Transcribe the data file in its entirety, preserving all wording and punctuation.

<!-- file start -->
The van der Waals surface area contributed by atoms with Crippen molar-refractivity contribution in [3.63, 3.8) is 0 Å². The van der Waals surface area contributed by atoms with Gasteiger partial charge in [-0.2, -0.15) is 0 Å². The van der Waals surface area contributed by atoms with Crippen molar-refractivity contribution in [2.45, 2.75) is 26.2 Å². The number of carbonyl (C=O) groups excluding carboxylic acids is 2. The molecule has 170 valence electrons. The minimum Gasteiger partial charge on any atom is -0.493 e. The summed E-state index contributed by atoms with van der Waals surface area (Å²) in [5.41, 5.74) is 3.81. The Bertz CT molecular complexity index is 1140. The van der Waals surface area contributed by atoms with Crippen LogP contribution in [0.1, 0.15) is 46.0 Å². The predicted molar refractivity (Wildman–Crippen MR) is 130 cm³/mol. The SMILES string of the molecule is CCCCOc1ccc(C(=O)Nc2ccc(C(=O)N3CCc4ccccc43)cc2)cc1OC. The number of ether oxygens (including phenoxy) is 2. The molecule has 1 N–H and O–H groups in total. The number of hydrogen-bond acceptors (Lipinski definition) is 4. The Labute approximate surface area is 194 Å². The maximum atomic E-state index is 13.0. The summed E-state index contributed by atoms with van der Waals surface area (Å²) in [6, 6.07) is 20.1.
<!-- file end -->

The van der Waals surface area contributed by atoms with Crippen molar-refractivity contribution in [3.63, 3.8) is 0 Å². The van der Waals surface area contributed by atoms with Gasteiger partial charge in [-0.2, -0.15) is 0 Å². The van der Waals surface area contributed by atoms with Crippen molar-refractivity contribution in [2.45, 2.75) is 26.2 Å². The number of carbonyl (C=O) groups excluding carboxylic acids is 2. The molecule has 170 valence electrons. The minimum Gasteiger partial charge on any atom is -0.493 e. The summed E-state index contributed by atoms with van der Waals surface area (Å²) in [5.41, 5.74) is 3.81. The Bertz CT molecular complexity index is 1140. The van der Waals surface area contributed by atoms with Crippen LogP contribution in [0.1, 0.15) is 46.0 Å². The predicted molar refractivity (Wildman–Crippen MR) is 130 cm³/mol. The SMILES string of the molecule is CCCCOc1ccc(C(=O)Nc2ccc(C(=O)N3CCc4ccccc43)cc2)cc1OC. The number of ether oxygens (including phenoxy) is 2. The molecule has 1 N–H and O–H groups in total. The number of hydrogen-bond acceptors (Lipinski definition) is 4. The Labute approximate surface area is 194 Å². The maximum atomic E-state index is 13.0. The summed E-state index contributed by atoms with van der Waals surface area (Å²) in [6, 6.07) is 20.1.